Worse Than Dogs


Tablo reader up chevron

Worse Than Dogs

It was the evening of 26th January. The grand day had passed away with all the usual patriotic fervor. Facebook, WhatsApp and Twitter had echoed all day with the patriotism of the Indians.

But Anu was too young yet to understand any of it. She was happy because the day marked the birthday of her best friend. She had been to the birthday party and was now returning to her home with her mother.

“Mummy, will you make me Barbie too?” she asked. Her friend had dressed as Barbie in the birthday party.

“You want to become Barbie? Why not something else? Like the Frozen princess?” Preeti, her mother, said as she maneuvered her scooty through Delhi’s traffic.

“Frozen princess! I can be that?” Anu asked, looking back excitedly at her mother and thumping her little hands at the scooty’s handles.

“Steady! Don’t move about like that,” Preeti scolded, balancing her scooty that her daughter’s excitement had almost thrown off balance. She carefully guided her two-wheeler onto the Vikaspuri Elevated Road. She was happy to note that she had faced less traffic today then usual. The Elevated Road was less crowded too.

The three-year-old girl stood still as before and looked ahead, her hand resting lightly on the scooty’s handle. The scooty steadied, for a moment.

The next instant resounded with screeching of breaks, a sickening thud and then the sound of metal grinding against concrete. Amid them, maybe the cries of a woman and her child had risen too. But it’s doubtful anyone heard them. Certainly, not the occupants of the SUV that had collided into them, only to veer off and rush away without a moment’s halt. At its back could be seen the symbol of a political party and a tri-colour sticker.

“Doggy!” Anu cried out as soon as she got up from the road and looked around. The first thing that the child had seen upon getting up was a dog who had also fallen victim to the SUV’s speed. “Mummy, doggy,” she called out, pointing towards the injured animal.

No reassuring response came from her mother.

“Mummy?” Anu called, looking around. She didn’t see her mother. Her eyes brushed past a heap on the other side of the road. In between her and that heap, vehicles raced on. As Anu turned her eyes further right, she saw her mother’s scooty. Or what was left of it. She got up, walked towards it and freed her pink water bottle from its handle. She sipped a little water from it then sat down near the scooty. “Mummy?” she called again.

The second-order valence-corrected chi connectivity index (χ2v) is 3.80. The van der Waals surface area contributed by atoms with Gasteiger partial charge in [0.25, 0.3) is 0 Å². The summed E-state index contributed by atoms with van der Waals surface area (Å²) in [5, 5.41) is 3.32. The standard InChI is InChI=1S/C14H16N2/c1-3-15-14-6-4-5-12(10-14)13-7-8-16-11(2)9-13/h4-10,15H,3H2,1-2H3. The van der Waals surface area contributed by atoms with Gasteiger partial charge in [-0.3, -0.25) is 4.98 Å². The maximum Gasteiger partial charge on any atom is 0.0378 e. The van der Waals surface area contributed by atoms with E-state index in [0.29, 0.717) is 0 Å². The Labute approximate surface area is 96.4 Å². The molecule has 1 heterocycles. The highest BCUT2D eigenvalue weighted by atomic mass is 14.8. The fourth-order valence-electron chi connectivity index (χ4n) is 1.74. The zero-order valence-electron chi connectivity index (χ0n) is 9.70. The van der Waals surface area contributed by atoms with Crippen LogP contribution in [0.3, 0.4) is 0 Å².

On the other side of the road, a racing car brushed passed the heap, maybe crushing it a little more. Anu remained sitting by the fallen scooty. Vehicles passed on, without stopping. Anu didn’t have any watch so she didn’t know that more than 30 minutes passed without anyone bothering to stop to help. The child just sat and waited for her mother. Her eyes fixed at the dog who too lay on the road. But it was no longer alone. Unlike the heap on the other side of the road, it was now protected by two other dogs.

Anu watched on as the two dogs licked their injured friend. Little by little, they were pushing it to the side of the road, away from the reach of the racing vehicles. The child put her chin on her hand and stared at them. Under her light blue shoe, she felt a small pebble. Her foot started moving back and forth over it. She liked the crunching sound it produced.

Finally, a car stopped near the heap. A small red vehicle that had seen much better days. A man got down from it. It was quite dark now, except for the blind flashes of the headlights of the speeding vehicles. In that darkness, the man leaned over the heap. When he straightened up, he was richer by a smartphone, watch and some jewelry.

He walked back towards his car and would have driven off. But his greedy eyes spotted Anu sitting near the fallen scooty on the other side of the road. It took him some moments to thread his way through the traffic to reach the waiting child.

“Hi, Gudiya, why are you sitting here?” he asked as his eyes looked left and right to make sure she was alone.

“My name is not Gudiya. I’m waiting for Mummy,” Anu replied.

“Your Mummy has sent me. She was hurt in the accident and someone took her to the hospital. Come with me, I’ll take you to her,” he said, his eyes gleaming as they noted the child’s fair skin and big, beautiful eyes.

“Mummy is in hospital?” Anu asked, jumping to her feet. Habitually, she extended her hand to be held by the grownup near her.

He grasped her small and tender hand into his grimy, rough one. “Come, I’ll take you to her.” He said, leading her towards his car.

Anu didn’t hesitate in walking away with him. She only turned to see the injured dog. It was now sitting up and looking around. Anu smiled to see that it was safe.


Check out Jyoti Arora's novels

Comment Log in or Join Tablo to comment on this chapter...

You might like Jyoti Arora's other books...